There are unique challenges when it comes to selling a construction or contractor business. These companies bring licensing requirements and contractual issues into play that force entrepreneurs to do some special legwork ahead of time, well before your business actually hits the market.
Potential buyers of these companies have special hurdles to jump as they consider buying your business. Here are some tasks to take before hitting the market for sale:
1. Make buying your company easy for outsiders – Don’t presume all buyers will have the same professional license you do. As a business broker specializing in selling construction, contractor, landscaping, property management and other license-dependent businesses, I’ve noticed many sellers mistakenly assume the buyer pool will be other folks in their industry. Not so. For instance, you’ll find many buyers who live and work closeby and will find your business geographically desirable, even though they’re unfamiliar with your sector. You’ll find buyers who are in an allied or complementary field, or maybe even carry a different contractor’s license than yours. Before you hit the market, write down on a single sheet of paper how you would envision a non-licensed, or other-licensed, buyer might still be a good fit. Then make sure your broker or representative understands these issues and can explain properly it to buyers.
2. Tackle the licensing issue before you hit the market – When the owner of a construction or contractor business does not carry the necessary professional license, he/she can still own the business by having a Responsible Managing Officer (RMO) or a Responsible Managing Employee (RME). It’s this person who serves as the “qualifier” for licensing purposes. Several years ago California cracked down on the practice of “renting” an RMO or RME, where owners were simply paying a fee to a licensee who otherwise had no role in the company. A qualifier must be an actively-involved employee or officer in the company. So, as you ready your business for sale, consider your options. Ask yourself, if the new buyer needs an RMO or RME, who could that be? How can we help tee that up for someone? Could an existing employee or fellow professional fill the role? How about pulling someone out of semi-retirement to fill the role?
3. Update your equipment – In construction and contracting, equipment and infrastructure can have a huge impact on a company’s desirability. When I review a company’s equipment list, one of the first things I check are the dates of purchase. Why? Because owners generally are more comfortable buying new equipment when business is strong and going well. Owners who are struggling opt to repair rather than replace. I also check if there is any pattern of equipment purchases, where new pieces have come in regularly over many years. It sends mixed signals if a company claims to be doing well yet hasn’t bought new equipment or vehicles in a decade.
4. Prepare your equipment list – In addition to improving and repairing your equipment list, owners should spend a bit of time preparing a brief equipment and vehicle list. All tangible assets worth $2,500 or more should be on this list. It should show make and model numbers, year purchased, and the owner’s estimate of fair market value for each item. This should not be inflated, hyped prices which can create suspicion with buyers. Put down the estimated values if you were to throw the items on Craigslist. It also helps if you keep repair logs and can incorporate that information into the equipment list.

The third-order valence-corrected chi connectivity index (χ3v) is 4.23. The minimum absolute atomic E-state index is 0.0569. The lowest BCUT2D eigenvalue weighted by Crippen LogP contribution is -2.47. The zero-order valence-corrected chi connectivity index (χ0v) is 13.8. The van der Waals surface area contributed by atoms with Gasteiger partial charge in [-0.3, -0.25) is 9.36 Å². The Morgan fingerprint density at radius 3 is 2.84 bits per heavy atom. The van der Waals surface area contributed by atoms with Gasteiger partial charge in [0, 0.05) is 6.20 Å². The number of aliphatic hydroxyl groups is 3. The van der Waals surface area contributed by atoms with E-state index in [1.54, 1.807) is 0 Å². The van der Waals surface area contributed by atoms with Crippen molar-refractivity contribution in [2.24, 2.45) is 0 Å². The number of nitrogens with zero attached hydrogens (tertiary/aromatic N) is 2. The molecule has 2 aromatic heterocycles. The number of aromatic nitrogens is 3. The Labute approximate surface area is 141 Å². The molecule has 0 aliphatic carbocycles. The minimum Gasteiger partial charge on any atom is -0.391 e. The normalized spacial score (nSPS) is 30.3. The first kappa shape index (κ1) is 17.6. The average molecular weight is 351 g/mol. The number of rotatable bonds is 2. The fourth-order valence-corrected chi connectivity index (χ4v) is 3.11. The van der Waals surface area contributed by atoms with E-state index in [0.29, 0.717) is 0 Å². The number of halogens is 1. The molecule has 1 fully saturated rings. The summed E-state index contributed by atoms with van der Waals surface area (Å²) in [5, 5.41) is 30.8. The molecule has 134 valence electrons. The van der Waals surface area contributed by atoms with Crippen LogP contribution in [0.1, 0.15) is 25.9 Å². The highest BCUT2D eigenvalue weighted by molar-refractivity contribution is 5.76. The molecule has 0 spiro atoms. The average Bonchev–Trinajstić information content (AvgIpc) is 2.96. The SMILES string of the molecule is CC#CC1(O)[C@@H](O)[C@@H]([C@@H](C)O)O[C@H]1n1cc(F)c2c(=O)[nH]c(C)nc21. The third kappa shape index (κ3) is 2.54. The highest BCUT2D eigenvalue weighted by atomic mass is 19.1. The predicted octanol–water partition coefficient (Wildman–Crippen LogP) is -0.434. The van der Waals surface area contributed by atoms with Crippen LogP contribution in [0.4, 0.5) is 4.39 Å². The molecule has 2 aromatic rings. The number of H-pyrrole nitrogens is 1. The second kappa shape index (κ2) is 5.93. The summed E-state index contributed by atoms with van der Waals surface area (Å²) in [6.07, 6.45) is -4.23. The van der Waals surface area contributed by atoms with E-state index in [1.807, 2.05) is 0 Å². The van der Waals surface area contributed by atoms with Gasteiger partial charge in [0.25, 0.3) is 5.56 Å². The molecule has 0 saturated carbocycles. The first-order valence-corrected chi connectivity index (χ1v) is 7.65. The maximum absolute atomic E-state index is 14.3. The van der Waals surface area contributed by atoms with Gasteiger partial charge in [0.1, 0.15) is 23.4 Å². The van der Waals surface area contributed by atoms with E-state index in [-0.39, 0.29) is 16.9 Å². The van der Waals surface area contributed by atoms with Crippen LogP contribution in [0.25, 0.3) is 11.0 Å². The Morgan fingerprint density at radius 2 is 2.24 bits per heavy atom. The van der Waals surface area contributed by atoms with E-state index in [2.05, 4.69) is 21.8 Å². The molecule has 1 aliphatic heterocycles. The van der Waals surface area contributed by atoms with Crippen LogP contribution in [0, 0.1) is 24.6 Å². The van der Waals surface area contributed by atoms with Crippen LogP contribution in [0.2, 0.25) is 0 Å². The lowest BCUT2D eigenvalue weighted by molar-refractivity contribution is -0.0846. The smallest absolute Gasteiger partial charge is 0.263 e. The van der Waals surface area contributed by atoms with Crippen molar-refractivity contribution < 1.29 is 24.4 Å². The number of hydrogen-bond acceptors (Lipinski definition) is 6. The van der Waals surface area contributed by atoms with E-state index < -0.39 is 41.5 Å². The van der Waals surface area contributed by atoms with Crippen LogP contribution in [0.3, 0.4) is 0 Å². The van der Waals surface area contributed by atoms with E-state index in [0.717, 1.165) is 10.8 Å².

5. Understand the differences between an Asset Sale and a Stock Sale – Why should owners care about how a buyer might structure the sale? Because in asset-heavy businesses like construction companies, the ability to depreciate vehicles and equipment can change a buyer’s offer to buy your business by hundreds of thousands, maybe millions, of dollars. An Asset Sale allows the buyer of your business to re-start the depreciation cycle, allowing them to enjoy expense write-offs after they buy the company. A Stock Sale, on the other hand, does not involve a restart. The buyer is purchasing shares of your company, retaining your entity and its tax bases, and therefore not enjoying those write-offs. So a stock buyer will not likely pay as much as an asset buyer. When offers come in, it’s important for business owners to understand the tax and legal ramifications of their side as well as the buyer’s considerations.
6. Diversify revenues as much as possible – It’s easier to sell a company with recurring revenues rather than one-time income. It’s easier to sell a landscaping company which books both maintenance income and design-and-build income rather than 100% landscape construction revenues. It’s easier to sell a company with 200 clients rather than 20. It’s easier to sell a business that stretches over multiple counties than one centered solely in one area.
7. Strengthen your management structure – It’s tough to sell a construction or contractor company where the owner not only carries the necessary professional license but also makes the business decisions and drives the client acquisition process. Do as much as possible to put a manager or supervisor in place who buyers will see as a potentially stabilizing force.
8. Understand the unique nature of contractors – Construction and contractor folks are strong-willed, independent-minded people. They’ve taken considerable time, effort and money to get their license, build a knowledge-base, establish best practices, understand their marketplace, differentiate between sub-industries. Their independence streak inclines them toward wanting to start their own company rather than buy someone else’s. They are naturally disinclined to spend money on a business purchase and would rather take their own shot. So keep that in mind when pricing and marketing the business for sale.